For the organization that I work for, we've settled on SVN. A lot of the developers in our field offices are used to programming alone, thus most of then have never used a version control system. I believe we'll find SVN is the right choice for the new projects we're starting up.
Although I don't use this blogging application, there is something about it's name that has always attracted my attention. Like most blogs today, it can support a variety of features including "comments, trackbacks, multiple syndication formats, spam protection, and all the other vital features of such a system".
The first release candidate for Geeklog 1.4.1 was recently put on board.
While this is not the final 1.4.1 yet, we would like to ask you to download it and try it out to help us track down any remaining issues. Please also keep in mind that once 1.4.1 is out, the support for Geeklog 1.3.11, and therefore for the entire 1.3.x line, will end. So now would be a good time to start planning for an upgrade of your site.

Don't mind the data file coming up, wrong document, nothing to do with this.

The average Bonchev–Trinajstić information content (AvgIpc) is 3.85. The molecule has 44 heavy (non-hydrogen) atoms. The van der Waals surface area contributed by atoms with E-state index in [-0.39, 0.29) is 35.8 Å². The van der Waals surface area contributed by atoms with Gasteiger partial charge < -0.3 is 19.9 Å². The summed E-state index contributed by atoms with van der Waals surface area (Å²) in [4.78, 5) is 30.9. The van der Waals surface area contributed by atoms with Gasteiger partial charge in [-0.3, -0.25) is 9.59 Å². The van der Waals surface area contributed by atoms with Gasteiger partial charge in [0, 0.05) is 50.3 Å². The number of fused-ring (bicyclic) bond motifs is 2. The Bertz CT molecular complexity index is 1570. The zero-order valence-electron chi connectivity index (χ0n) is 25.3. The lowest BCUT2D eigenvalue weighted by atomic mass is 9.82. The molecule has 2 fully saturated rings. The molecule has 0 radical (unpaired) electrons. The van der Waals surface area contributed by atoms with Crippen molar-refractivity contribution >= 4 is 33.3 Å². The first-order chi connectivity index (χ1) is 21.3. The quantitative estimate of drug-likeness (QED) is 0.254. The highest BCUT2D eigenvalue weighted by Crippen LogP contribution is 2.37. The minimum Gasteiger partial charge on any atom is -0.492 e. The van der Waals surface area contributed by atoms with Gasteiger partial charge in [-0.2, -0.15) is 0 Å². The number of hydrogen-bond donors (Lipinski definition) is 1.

Bèr Kessels at Webschuur.com (Netherlands) must think it is April 1 because he sure fooled me for a second. Check out his post Congrats to You, regarding Time's choice for Person of the Year. If you don't already know, Time magazine has selected "You" to be Person of the Year thanks to the Information Age and dare I say it, Web 2.0.
If you still don't get the joke, check out the magazine cover at Time.com.
Some critical security and stability updates have been made available for my favorite Internet browser, Firefox, as well as my favorite e-mail client, Thunderbird.